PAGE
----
A Michigan City man who tried to recoup his losses at the Blue Chip Casino by arranging to rob a drug dealer legally is responsible for the subsequent killing of his accomplice, the Indiana Court of Appeals has ruled.
Nathan Cureton, 23, was sentenced in April to 60 years in prison for felony murder and attempted robbery in connection with the Oct. 4, 2018 confrontation that resulted in the shooting death of Nathaniel Havis, 60, of Michigan City.
According to court records, Cureton decided to team up with the gun-toting Havis to carry out Cureton's plan to rob Tyler Abbott once Cureton learned through social media that Abbott is a mixed martial arts (MMA) fighter.
After arranging to meet Abbott in an alley under the guise of purchasing drugs from him, Cureton hid behind a nearby garage while Havis put a gun against the back of Abbott's head and threatened his life if Abbott didn't cooperate, court records show.
According to court records, Abbott then decided to "go for the gun" and managed to knock it out of Havis' hand. Following a scuffle, Abbott ended up with the gun and used it to shoot Havis while Cureton continued watching from his hiding spot as Abbott fled.
Cureton initially told police he had no knowledge of the shooter's identity or the circumstances surrounding the shooting. He eventually admitted he set up the drug deal and planned to rob Abbott with Havis' help, records show.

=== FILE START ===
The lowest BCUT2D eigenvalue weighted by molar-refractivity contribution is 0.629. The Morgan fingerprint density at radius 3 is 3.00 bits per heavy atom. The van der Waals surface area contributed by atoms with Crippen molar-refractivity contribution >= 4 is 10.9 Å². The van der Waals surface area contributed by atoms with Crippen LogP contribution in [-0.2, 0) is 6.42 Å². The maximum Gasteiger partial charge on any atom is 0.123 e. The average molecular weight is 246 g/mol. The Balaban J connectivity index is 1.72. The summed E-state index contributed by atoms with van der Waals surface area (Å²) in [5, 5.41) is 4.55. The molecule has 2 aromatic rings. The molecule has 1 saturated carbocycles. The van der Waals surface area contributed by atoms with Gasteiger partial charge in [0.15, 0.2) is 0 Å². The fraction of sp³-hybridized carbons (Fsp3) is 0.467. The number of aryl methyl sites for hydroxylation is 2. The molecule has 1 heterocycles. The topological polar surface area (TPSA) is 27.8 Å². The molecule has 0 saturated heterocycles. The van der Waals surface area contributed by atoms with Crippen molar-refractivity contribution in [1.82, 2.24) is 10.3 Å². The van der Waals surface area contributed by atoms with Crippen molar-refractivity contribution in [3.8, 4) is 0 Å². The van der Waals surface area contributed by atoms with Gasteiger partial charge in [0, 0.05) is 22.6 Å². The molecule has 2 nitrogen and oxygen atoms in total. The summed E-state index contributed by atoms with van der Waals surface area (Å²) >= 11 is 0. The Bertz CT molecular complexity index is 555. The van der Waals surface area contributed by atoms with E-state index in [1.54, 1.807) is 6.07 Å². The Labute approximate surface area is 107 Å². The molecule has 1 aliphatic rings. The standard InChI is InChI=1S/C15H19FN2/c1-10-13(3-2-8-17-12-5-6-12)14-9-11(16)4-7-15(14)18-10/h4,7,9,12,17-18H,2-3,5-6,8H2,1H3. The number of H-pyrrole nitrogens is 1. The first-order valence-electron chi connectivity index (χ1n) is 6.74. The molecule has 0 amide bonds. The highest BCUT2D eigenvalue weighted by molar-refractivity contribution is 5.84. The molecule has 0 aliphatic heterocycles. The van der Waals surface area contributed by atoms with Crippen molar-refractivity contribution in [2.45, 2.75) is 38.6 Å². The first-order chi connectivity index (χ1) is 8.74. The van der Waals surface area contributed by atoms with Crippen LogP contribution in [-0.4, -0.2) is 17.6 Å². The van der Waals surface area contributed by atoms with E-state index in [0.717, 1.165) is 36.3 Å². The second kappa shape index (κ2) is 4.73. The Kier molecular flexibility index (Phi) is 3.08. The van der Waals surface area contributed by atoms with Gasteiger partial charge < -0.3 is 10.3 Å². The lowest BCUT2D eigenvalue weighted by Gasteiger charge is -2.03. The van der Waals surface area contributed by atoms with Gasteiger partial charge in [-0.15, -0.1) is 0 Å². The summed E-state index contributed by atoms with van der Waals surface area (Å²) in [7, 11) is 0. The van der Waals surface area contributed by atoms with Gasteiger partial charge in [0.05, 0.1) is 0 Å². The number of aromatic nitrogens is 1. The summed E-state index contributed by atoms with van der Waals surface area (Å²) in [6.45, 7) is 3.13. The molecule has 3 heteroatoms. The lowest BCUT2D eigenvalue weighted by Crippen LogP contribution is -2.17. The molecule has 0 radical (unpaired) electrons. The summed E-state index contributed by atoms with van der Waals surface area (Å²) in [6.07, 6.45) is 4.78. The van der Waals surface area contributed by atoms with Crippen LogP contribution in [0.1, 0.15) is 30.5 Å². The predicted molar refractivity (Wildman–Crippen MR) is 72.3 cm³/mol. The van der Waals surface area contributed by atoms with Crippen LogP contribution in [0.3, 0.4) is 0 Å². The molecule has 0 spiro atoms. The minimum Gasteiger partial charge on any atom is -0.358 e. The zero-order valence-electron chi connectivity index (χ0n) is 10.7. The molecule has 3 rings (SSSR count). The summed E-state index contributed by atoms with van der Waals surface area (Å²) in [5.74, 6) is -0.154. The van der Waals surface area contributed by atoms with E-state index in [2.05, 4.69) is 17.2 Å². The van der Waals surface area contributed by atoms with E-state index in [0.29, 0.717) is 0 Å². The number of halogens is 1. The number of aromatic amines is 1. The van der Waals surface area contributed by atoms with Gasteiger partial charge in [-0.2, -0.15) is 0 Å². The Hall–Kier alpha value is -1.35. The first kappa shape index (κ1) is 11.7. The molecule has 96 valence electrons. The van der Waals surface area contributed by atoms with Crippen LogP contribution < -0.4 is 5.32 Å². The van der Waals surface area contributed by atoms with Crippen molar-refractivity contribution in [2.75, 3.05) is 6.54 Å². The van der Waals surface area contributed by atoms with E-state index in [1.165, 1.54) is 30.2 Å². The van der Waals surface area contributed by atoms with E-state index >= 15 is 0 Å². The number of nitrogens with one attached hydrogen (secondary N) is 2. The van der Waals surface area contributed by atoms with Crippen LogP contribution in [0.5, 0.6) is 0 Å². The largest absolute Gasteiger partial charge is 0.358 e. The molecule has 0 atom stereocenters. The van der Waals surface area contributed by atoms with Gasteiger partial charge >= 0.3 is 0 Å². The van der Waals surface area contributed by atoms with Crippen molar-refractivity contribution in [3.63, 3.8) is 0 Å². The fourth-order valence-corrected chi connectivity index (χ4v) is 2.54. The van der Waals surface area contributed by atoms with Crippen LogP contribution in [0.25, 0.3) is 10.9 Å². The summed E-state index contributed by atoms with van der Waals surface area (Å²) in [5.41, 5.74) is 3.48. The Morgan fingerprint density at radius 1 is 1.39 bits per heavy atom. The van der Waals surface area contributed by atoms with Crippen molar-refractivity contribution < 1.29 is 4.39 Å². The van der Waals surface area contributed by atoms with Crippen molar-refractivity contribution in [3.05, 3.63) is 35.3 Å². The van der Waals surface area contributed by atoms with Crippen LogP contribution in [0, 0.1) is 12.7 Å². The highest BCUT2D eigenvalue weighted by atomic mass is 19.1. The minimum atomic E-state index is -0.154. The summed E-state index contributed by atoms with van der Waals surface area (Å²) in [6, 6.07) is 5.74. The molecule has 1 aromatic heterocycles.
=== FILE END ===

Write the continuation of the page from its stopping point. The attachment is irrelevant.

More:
Following a LaPorte County jury trial, Cureton was found guilty of felony murder — a special charge that holds participants responsible when their underlying crime, in this case, attempted robbery, results in the death of any other person — along with attempted robbery.
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Cureton argued in his appeal, and the court agreed, that it was a violation of double jeopardy principles for Cureton to be convicted of both charges, since the felony murder conviction necessarily requires proof of the underlying felony, according to court records.
At the same time, the appeals court rejected Cureton's claim there was insufficient evidence to prove Cureton reasonably could have foreseen the attempted robbery would expose Havis to a risk of death.
"We disagree," the appeals court said. "The Indiana Supreme Court has noted that 'opinions of this court are filled with tales of drug possession and dealing that spun out of control and erupted into violence.' Likewise, a victim of a forcible felony 'fighting back with deadly force is such a natural consequence that it has been justified by our state's legislature.'"
The appeals court also rejected Cureton's argument that he should have been sentenced to less than 60 years at the Indiana Department of Correction, due in part to Cureton's numerous prior juvenile and adult arrests and convictions.
"While Cureton may not have intended for anyone to get hurt during the robbery, he moved forward with the robbery knowing that there was a risk that violence could erupt," the appeals court said. "He has also displayed violent tendencies and has failed to show remorse for his actions. Cureton has failed to convince us that his 60-year sentence is inappropriate."
Recent arrests booked into LaPorte County Jail
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